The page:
Friday, April 22, 2016

Vic’s Election Notes on Education #28– April 22, 2016

Dear Friends,

This is the first “Vic’s Election Notes on Education” for 2016. Notes under this title contain my commentaries on election candidates and my personal candidate endorsements. There is no link between “Vic’s Election Notes on Education” and any organization.

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In Indiana’s bicentennial year, will Hoosier voters elect candidates who will vote to dismantle public education in Indiana?

That would be a sad way to celebrate our heritage on our state’s 200th birthday, which includes 160 years of strong support for public education going back to our 1851 Constitution which provided “for a general and uniform system of Common Schools, wherein tuition shall be without charge, and equally open to all.”

The blueprint for dismantling public education is in place. It was unveiled in the 2016 session in House Bill 1311 sponsored by House Ways and Means Chairman Brown and in Senate Bill 397 sponsored by Senator Raatz.

Will the voters react?
[Please note: Indiana Code 3-14-1-17 says that government employees including public school employees may not “use the property of the employee’s government employer to” support the “election or defeat of a candidate” and may not distribute this message “on the government employer’s real property during regular working hours.” Ironically, the law does not prevent private school employees from using computers purchased with public voucher money to distribute campaign materials. Private schools now financed in part by public voucher dollars have retained all rights under Indiana’s voucher laws to engage in partisan political campaigns.]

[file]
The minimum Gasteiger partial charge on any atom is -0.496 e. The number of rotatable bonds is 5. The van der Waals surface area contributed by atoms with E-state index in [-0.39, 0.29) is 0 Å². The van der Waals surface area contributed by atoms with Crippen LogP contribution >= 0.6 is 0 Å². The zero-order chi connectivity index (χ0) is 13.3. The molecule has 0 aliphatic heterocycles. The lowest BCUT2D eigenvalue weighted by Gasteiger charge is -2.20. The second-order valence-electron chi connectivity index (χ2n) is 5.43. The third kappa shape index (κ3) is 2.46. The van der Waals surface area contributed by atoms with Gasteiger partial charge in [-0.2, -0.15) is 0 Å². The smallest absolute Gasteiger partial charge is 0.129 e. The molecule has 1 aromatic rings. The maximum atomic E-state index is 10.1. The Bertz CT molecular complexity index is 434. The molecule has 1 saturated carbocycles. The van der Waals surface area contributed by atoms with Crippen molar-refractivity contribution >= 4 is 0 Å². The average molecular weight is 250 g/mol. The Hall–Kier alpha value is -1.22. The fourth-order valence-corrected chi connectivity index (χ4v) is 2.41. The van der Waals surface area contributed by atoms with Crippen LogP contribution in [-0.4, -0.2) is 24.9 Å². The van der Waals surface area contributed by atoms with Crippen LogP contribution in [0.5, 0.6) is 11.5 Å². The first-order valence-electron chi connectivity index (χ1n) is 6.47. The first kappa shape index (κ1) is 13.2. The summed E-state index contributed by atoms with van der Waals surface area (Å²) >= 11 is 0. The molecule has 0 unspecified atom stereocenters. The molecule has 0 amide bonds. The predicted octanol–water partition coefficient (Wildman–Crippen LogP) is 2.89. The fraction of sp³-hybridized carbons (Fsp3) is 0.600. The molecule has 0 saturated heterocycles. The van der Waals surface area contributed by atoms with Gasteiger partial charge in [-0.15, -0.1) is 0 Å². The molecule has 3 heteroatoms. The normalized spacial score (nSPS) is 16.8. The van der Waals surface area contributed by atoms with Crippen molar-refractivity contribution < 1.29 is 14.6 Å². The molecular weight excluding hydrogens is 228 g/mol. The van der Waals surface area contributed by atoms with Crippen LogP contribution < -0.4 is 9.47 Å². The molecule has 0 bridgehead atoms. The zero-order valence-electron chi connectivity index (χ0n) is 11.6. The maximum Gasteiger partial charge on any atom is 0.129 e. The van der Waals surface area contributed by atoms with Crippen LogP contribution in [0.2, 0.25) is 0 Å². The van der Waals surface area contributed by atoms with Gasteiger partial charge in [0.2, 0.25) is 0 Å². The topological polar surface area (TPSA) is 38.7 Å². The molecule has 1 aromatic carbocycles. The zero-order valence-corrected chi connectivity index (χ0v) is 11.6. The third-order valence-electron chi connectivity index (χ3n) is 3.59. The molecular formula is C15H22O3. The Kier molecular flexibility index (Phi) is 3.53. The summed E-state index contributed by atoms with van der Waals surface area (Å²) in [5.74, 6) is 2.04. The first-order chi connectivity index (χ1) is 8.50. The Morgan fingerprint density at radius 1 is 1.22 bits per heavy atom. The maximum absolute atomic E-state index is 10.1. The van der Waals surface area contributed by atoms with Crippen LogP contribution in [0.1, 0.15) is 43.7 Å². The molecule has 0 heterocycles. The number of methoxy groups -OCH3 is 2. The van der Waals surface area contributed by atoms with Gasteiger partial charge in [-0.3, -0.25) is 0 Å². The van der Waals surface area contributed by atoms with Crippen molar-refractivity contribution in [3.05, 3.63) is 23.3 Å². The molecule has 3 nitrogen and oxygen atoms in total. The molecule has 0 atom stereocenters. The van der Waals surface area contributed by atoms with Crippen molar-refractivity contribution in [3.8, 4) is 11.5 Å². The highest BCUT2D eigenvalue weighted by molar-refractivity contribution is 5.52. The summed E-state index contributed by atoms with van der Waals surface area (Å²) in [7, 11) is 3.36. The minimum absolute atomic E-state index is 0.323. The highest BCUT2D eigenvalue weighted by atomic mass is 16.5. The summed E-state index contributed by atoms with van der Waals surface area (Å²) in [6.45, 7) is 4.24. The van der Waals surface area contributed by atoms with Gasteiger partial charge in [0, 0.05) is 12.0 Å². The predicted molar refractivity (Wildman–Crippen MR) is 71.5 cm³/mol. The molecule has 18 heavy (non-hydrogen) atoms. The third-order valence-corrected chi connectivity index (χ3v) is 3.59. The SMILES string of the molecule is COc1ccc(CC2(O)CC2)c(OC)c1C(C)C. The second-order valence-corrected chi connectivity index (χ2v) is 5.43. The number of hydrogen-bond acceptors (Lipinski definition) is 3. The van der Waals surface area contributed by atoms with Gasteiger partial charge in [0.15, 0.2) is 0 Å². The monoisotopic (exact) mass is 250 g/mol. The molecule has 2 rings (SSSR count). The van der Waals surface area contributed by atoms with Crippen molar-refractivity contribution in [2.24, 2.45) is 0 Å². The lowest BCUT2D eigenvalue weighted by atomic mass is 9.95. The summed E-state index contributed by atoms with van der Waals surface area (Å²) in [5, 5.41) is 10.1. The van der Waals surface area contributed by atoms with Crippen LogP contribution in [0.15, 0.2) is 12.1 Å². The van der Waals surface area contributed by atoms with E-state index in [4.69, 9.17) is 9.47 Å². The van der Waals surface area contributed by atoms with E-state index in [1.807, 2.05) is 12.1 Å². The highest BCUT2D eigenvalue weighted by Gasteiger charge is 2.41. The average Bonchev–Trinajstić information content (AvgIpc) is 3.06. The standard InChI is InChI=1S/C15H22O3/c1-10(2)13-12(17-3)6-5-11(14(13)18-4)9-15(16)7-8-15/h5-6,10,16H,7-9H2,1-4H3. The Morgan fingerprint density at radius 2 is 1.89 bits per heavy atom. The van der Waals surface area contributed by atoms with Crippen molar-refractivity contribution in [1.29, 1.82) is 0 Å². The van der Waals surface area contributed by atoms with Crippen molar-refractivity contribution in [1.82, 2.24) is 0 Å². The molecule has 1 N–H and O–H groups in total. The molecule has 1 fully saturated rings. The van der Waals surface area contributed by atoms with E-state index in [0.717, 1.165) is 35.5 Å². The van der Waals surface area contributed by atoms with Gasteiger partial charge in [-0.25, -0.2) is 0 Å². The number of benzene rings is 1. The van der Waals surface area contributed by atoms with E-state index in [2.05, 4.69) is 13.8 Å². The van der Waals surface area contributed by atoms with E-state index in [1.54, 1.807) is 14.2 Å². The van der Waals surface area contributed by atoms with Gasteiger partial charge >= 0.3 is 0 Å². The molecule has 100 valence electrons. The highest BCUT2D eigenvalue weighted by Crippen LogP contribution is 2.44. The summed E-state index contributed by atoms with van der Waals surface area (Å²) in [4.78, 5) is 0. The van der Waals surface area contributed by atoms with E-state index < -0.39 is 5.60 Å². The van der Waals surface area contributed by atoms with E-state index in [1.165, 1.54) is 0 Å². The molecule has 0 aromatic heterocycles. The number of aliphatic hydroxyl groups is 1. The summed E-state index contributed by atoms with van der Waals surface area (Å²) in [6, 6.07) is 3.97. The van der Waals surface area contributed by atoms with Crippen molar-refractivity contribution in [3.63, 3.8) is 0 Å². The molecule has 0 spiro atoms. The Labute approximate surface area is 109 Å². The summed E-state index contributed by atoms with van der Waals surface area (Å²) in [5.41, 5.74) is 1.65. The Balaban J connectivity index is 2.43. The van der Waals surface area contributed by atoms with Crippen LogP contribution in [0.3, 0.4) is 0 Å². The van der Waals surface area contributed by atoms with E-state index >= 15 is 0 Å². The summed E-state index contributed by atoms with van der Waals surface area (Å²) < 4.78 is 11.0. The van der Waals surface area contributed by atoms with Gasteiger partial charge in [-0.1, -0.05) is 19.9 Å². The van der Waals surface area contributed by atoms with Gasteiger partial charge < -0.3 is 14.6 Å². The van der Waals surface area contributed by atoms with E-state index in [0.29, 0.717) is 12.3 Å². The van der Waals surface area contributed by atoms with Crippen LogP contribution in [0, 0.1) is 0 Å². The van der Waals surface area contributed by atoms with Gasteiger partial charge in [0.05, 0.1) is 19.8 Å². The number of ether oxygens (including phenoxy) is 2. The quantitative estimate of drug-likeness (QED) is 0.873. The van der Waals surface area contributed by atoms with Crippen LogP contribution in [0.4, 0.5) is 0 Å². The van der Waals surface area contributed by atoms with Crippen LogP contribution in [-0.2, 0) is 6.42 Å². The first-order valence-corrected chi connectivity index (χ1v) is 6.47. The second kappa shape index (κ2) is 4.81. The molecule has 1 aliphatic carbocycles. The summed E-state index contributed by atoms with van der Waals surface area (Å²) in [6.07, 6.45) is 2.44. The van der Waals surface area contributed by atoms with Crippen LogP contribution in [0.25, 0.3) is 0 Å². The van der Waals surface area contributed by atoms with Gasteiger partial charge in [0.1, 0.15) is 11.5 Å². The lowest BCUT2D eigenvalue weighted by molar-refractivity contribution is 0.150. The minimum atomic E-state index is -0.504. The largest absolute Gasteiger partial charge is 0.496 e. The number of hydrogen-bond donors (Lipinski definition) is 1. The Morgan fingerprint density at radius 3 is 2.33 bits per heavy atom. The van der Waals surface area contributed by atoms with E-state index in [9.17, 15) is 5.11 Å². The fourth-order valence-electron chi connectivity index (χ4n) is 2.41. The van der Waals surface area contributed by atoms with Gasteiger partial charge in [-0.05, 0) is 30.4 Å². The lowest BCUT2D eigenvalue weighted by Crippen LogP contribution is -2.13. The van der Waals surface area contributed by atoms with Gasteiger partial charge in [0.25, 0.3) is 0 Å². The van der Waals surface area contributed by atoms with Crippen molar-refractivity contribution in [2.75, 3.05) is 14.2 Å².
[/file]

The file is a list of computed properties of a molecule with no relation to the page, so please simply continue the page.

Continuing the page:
The Blueprint for Dismantling Public Education: the Friedman Plan

The name I give to the two bills defining this radical new expansion of school vouchers is ”Reduced Learning No Accountability Accounts”. The name given by the supporters of the concept is “Education Savings Accounts”.

The concept of the two bills, based on Milton Friedman’s plan to end public education, is to give on a debit card the amount of money that normally goes to the public school district, let’s say $6000, directly to any parent who signs an agreement to educate their child in “reading, grammar, mathematics, social studies and science.” This skimpy list leads to the “Reduced Learning” label.

Then the parent can give the money to a private school for tuition or to “a participating entity”, which may be an individual, a tutoring agency, a distance learning program, or a licensed occupational therapist approved by the Indiana Treasurer. No requirement to take the state test is included for home schooled students or any who are not enrolled in a voucher school, a fact that leads to the “No Accountability” label.

Thus, we have “Reduced Learning No Accountability Accounts” which are a recipe for fraud.

Parents can use the money for home schools, for the student’s 529 college fund instead of K-12 expenses, or for textbooks. In contrast, remember that public school parents get no textbook support from the state.